As for my current role, I actually owe a lot to Lancaster City, and I’m also indebted to a former boss of mine – Martin O’Boyle – who gave me the opportunity to work at FIFA. I met him by chance while I was commentating for Bailrigg FM on a cold, wet night at Lancaster City. That was in 2010, from which point I pretty much continually harassed Martin (politely of course!) and he gave me bits and bobs of work experience on FIFA.com while I was completing my undergraduate degree and studying for my MA in Journalism at the University of Salford. After a brief foray into freelance work at the BBC, and a few months interning at Sunderland, Martin called me at the end of 2012 to offer me a role which had become available. I’ve been with FIFA ever since.
What’s been your favourite moment whilst working in sports?
I was very privileged to be stationed at the Luzhniki Stadium for the 2018 World Cup, so I have a few moments which stand out. Igor Akinfeev’s penalty save in the round of 16 elicited the loudest noise I’ve ever heard in a stadium, I personally enjoyed Kieran Trippier’s free kick in the semi-final (I remained totally impartial throughout, of course) and being in the tunnel after the final whistle of the final was amazing. For the latter, I was incredibly lucky to be behind the scenes for the French celebrations and other moments which the general public aren’t privy to. I know a lot of people would give anything to see those moments in person so I never take the privilege of my position for granted.
What do you think is next for your industry?
With COVID still a part of everyday life and the situation changing seemingly every week, it’s very difficult to predict what’s coming next, but I think the only thing that’s certain is that the pandemic has exponentially accelerated digital adoption, across the board, with the situation creating a new digital landscape. That means sport has to be agile, forward-thinking and – unfortunately for those individuals already experiencing a tough time – leaner and smarter with budget. From the point of view of our team, that means expectations will rise across our three key stakeholders: the fans, sponsors and broadcasters. Primarily, we need to make sure our offering to our audiences is as good as it can be, because everybody expects that in an increasingly digital-first world, while sponsors and broadcasters will be expecting more value from us which we’ll look to provide even more ‘off-tournament’. We’re beginning to adapt our offering to all those stakeholders to bring maximum value, as we lead in to Qatar 2022 and Australia/New Zealand 2023.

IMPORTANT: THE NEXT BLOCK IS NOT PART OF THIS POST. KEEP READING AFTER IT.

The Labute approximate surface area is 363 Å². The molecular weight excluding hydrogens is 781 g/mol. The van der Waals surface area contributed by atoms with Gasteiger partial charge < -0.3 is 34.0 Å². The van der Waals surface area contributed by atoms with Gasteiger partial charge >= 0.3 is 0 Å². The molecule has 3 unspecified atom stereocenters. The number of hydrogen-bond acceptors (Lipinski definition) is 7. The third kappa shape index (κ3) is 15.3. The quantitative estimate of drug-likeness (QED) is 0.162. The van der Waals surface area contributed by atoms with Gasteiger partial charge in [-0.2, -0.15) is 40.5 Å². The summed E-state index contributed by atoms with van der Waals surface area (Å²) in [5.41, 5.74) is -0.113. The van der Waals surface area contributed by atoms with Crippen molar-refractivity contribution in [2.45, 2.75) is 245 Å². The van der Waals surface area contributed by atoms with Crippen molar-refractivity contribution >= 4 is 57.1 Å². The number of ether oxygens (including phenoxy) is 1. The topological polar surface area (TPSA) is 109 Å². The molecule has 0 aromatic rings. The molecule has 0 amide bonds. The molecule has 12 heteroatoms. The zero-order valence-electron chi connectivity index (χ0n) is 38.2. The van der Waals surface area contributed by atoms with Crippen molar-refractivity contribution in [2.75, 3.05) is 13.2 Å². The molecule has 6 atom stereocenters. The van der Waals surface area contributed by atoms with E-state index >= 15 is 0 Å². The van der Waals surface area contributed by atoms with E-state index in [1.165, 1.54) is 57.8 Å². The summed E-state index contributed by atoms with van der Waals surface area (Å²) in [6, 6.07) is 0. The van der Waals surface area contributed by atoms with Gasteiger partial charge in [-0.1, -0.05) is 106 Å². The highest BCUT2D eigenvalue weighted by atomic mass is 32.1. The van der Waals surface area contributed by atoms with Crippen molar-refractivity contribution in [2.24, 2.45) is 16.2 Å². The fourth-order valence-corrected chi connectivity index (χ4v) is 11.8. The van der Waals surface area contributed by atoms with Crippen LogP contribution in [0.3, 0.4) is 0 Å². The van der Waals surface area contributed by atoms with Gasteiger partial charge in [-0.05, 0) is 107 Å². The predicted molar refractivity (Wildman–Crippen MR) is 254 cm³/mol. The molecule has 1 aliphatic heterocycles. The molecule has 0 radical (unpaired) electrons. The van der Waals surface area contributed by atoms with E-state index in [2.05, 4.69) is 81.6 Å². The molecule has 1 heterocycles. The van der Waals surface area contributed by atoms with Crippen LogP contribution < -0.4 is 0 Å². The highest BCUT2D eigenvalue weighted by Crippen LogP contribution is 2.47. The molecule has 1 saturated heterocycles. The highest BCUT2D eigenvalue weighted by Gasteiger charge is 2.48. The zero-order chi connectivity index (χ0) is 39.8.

Before COVID, football (and sport generally) was already facing plenty of challenges when it came to digital. The next generation of fans are used to an immersive experience, thanks to gaming, and generally they’re not really watching much sport – or at least in the way my generation and older fans used to. They want bitesize action and to be a central part of the experience, so we have to cater for that. Practically, that means ‘gamifying’ the matchday experience and making user generated content a key component of any offering. Fundamentally we have to be audience-focused, so we can give this generation of fans what they want, and really should expect, of FIFA in the digital space.
What is one piece of advice you would give to someone wanting to work in the sports industry?
Chances are incredibly rare, so if you get a foot in the door, be persistent and don’t waste your opportunity.
How to follow Steve Feekins on social media…
You should also follow FIFA World Cup (on Facebook and Instagram) and FIFA Women’s World Cup (also on Facebook & Instagram), as well as subscribing to our YouTube channel and taking a look at our GIPHY account too.
Thanks for reading our Industry Insider feature with the Digital Content Manager at FIFA, Steve Feekins!